Lasch was right, but he fought a losing battle. As he subjected cultural radicalism to ever more intense criticism, the Left became ever more intransigently committed to its defense, to the point where it is now impossible to imagine the moral renewal of the nation ever coming from that direction. As a consequence, Lasch’s most careful and admiring readers in recent years have more and more been found on the Right, a fact that cannot have made him very happy.



Lasch sometimes strains to differentiate his position from the Right as well as from the Left, but in ways that are increasingly unconvincing. In his discussion of the curricular wars roiling higher education, for example, he asserts that both of the quarreling sides are equally wrong. He reminds us that the controversies over “the canon” are far less important than the ever-declining standards of student preparation and performance in our universities. True enough; but it is hard to believe Lasch really thought that conservatives have been unconcerned about declining standards—or that standards of performance are unrelated to the objects of study.



A somewhat different problem manifests itself in Lasch’s concluding chapter on religion, which is peculiarly monochromatic and joyless, offering Calvinism without consolation. Lasch argues, correctly, that most intellectuals and other secularists have a shallow understanding of religion, thinking of it as little more than a crutch for those too weak to face life squarely. Lasch recognizes how wrong this assumption is. Indeed, he praises religion for its willingness to come to terms with human limits, with evil and death—and its unwillingness to oblige our narcissistic conceits about the ultimate significance of our lives.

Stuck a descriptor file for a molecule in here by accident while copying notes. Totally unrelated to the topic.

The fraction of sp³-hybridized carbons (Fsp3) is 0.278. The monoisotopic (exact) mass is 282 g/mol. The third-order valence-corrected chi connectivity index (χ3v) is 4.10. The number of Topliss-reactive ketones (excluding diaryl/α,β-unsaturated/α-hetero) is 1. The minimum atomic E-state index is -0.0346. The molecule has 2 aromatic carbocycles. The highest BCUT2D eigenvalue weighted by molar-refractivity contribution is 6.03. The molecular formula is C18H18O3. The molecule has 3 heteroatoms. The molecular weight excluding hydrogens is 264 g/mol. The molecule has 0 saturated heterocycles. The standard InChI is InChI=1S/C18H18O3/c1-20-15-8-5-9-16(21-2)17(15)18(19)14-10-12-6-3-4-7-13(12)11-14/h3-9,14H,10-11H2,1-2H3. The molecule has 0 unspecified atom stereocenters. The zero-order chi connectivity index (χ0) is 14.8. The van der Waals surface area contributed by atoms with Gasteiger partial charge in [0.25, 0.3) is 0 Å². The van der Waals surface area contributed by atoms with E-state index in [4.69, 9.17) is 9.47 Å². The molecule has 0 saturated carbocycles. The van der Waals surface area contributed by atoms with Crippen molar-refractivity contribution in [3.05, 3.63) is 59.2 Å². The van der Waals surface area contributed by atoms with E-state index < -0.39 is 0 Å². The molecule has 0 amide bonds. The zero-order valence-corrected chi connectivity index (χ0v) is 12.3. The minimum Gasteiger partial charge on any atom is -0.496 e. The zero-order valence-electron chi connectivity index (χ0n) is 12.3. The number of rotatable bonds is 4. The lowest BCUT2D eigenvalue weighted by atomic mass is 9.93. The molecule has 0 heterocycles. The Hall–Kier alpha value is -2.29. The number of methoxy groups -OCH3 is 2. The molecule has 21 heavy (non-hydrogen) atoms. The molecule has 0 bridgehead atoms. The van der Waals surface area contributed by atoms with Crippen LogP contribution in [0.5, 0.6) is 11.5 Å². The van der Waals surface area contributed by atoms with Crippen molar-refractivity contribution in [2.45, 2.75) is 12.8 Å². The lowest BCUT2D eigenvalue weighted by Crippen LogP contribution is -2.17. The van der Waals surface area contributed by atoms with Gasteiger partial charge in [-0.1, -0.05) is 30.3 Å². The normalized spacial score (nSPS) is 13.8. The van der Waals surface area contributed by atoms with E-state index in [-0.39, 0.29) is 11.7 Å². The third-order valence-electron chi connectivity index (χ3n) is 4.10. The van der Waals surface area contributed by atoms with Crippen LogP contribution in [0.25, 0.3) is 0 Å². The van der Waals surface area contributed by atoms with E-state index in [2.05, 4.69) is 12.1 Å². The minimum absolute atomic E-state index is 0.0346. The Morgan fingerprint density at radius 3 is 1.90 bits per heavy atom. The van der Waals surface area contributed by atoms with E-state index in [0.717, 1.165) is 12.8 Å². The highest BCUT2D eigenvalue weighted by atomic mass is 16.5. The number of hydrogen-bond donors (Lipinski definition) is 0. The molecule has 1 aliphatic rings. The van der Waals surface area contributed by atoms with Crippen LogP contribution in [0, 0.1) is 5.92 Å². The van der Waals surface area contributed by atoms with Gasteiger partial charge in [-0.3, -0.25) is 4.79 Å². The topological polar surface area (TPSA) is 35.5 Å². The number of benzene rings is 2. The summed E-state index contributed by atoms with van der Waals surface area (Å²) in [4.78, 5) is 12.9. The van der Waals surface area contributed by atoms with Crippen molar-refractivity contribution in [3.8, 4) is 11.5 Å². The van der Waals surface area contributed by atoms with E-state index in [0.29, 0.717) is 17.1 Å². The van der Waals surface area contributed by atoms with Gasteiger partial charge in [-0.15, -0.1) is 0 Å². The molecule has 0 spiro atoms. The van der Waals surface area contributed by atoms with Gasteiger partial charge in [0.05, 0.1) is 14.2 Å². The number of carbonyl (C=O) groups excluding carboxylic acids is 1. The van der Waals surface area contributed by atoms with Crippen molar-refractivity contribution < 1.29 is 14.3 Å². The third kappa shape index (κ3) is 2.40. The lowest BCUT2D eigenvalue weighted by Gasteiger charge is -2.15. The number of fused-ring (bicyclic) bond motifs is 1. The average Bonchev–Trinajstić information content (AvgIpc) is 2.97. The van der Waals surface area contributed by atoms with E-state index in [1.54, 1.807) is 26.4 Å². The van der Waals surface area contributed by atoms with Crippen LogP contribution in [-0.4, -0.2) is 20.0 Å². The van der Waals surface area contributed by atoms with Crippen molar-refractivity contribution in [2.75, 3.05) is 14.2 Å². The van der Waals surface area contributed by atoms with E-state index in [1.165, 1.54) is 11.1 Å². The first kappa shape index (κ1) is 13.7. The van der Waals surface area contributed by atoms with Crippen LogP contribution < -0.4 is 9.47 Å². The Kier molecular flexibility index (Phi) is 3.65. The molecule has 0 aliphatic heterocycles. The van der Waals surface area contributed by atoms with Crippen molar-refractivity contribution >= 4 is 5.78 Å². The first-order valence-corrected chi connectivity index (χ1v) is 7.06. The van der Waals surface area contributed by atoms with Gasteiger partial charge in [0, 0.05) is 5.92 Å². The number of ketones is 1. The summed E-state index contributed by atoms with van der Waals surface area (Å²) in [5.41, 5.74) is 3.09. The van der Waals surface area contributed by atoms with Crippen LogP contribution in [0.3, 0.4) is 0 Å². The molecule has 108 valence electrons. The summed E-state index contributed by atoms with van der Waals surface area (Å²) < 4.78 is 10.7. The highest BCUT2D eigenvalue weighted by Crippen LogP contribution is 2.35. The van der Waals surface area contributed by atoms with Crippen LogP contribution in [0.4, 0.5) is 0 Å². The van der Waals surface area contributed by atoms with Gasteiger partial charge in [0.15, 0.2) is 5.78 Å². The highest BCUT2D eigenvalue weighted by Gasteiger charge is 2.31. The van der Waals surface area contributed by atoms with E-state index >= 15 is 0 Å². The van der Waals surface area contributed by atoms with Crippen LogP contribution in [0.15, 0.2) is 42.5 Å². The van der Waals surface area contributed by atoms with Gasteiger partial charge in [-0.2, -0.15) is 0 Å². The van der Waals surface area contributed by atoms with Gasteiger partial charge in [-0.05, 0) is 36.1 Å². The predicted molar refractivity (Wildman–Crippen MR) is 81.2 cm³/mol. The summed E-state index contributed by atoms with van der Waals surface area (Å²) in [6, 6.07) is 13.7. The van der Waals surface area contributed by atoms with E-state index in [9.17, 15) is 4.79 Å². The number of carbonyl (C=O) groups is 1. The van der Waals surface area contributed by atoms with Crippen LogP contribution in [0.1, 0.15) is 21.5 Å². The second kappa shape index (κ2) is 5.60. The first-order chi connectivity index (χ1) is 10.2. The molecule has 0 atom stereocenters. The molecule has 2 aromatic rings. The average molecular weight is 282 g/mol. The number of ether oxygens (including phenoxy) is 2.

The secret of happiness that religion teaches, Lasch argues, “lies in renouncing the right to be happy”—a statement that flies in the face of a thousand therapeutic platitudes, and would probably be flatly unintelligible to a growing number of Americans. In the face of a God Who utterly transcends all our concepts and attributions, we have no choice except to abandon our narcissistic fantasies, and fall back into a mature appreciation of our smallness and dependency.

This may be true as far as it goes. But it, too, is very much an intellectual’s version of religion, bearing no reference to the particular creedal affirmations that make real religions cohere and persist, or to the real institutions in which believers are obliged to be deeply involved. Indeed, Lasch’s conception of God as utter transcendence ignores the fact that, at least in the context of the biblical faiths, God’s character and His wishes for man have a particular if not always easily discernible content, and are not entirely mysterious.

In brief, Lasch’s conception of religion is defined too much by those aspects of contemporary American culture he laments, and not enough by the tenets and features of religious practice, both attractive and unattractive, as they actually exist. That his concluding chapter is entitled “The Soul of Man Under Secularism” indicates where his true interests lie: less in religion itself than in the things against which it might be deployed.